The U.S. Citizenship and Immigration Services (USCIS) has provided a welcome clarification for employers, the U.S. economy, and skilled professionals on eligibility for H-1B petitions in specialty occupations. USCIS has made clear that a previous Trump administration attempt to restrict the positions that qualify for an H-1B petition is not USCIS policy.
The addition of this footnote is significant for employers, attorneys, and skilled professionals who have experienced H-1B denials and Requests for Evidence based on sudden and questionable policy changes during the previous administration. In this article, we will delve deeper into the USCIS’s recent clarification and its implications for H-1B visa seekers and the US economy.
The H-1B program is a non-immigrant visa category that allows U.S. employers to temporarily employ foreign workers in specialty occupations. Specialty occupations are those that require the theoretical and practical application of a body of highly specialized knowledge and a bachelor’s or higher degree in the specific specialty (or its equivalent) as a minimum for entry into the occupation in the United States.
On the USCIS website, under H-1B Specialty Occupations, the agency recently added a footnote on occupations that “usually” require a bachelor’s degree. The footnote states, “‘Normally,’ ‘common,’ and ‘usually’ are interpreted based on their plain language, dictionary definitions. They are not interpreted to mean ‘always.’”
Clarifications and Changes
Although this change might be lost on many people, its significance is clear to attorneys, employers, and H-1B professionals who lived through the Trump era and experienced an increase in H-1B denials and Requests for Evidence based on sudden and questionable policy changes.
“This is a welcome clarification of policy from USCIS and is consistent with the intentions of the H-1B category,” said Kevin Miner, a partner with Fragomen. “Roles in technology and business develop quickly, and the law often can’t keep up. For that reason, it is important that USCIS recognizes that there are situations where a role can be advanced and specialized but doesn’t require a degree 100% of the time. In practice, we have been seeing USCIS take this broader approach in most adjudications in the last year or two, but it is very helpful to have this clear statement from the agency to remind adjudicators of this policy when that question arises.”
The H-1B program has been under intense scrutiny and changes in recent years. The Trump administration implemented a policy to restrict the positions that qualify for an H-1B petition, which was subsequently ruled unlawful. The policy change resulted in an increase in H-1B denials and Requests for Evidence, causing confusion and uncertainty for employers and foreign workers.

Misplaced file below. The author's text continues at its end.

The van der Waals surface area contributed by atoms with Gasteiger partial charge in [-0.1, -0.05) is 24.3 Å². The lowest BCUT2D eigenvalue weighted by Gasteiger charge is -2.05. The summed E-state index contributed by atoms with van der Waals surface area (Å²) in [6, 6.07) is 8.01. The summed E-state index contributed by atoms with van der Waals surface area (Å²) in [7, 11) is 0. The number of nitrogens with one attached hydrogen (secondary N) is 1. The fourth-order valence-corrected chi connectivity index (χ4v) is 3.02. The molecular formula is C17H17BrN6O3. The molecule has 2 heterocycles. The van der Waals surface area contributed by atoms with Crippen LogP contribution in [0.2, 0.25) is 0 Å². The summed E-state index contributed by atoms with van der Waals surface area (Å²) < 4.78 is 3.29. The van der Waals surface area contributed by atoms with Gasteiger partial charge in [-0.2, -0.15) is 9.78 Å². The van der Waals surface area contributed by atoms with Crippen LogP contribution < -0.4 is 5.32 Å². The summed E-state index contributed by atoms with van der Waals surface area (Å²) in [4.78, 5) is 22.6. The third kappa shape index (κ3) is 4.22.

The meaning of the words “normally,” “common,” and “usually” became flashpoints in lawsuits over H-1B denials and the Trump administration’s guidance to adjudicators. The USCIS clarification brings much-needed clarity to this issue and helps to ensure that skilled professionals can continue to come to the United States to work in specialty occupations.
Economy and Scrutiny
The H-1B program is crucial for many industries, including technology, science, engineering, and mathematics. The program allows employers to hire highly skilled foreign workers when qualified U.S. workers are not available. The program also provides foreign workers with the opportunity to work in the United States, gain valuable experience, and contribute to the U.S. economy.
The USCIS clarification is a positive development for the H-1B program and for the U.S. economy as a whole. The program provides a significant benefit to the United States by enabling the country to attract and retain highly skilled workers, who help to drive innovation, create jobs, and contribute to economic growth.
In recent years, the H-1B program has faced criticism from some who argue that it takes jobs away from U.S. workers. However, many employers and industry groups argue that the program is necessary to fill critical skills gaps and remain competitive in the global economy. The USCIS clarification is an important step toward ensuring that the H-1B program continues to function as intended
the USCIS’s recent clarification on H-1B eligibility requirements for specialty occupations is a welcome development for employers, skilled professionals, and attorneys who have been affected by sudden and questionable policy changes during the previous administration. The addition of a footnote to the USCIS website clearly stating that “normally,” “common,” and “usually” are not synonymous with “always” provides much-needed clarity on the interpretation of these terms in H-1B petitions.
The USCIS’s recognition of situations where specialized roles do not require a degree 100% of the time is a step towards a more flexible and adaptive immigration system that can keep up with the rapid pace of technological and business developments. Overall, this clarification is a positive sign for those seeking to obtain H-1B visas and contribute to the US economy in specialized fields.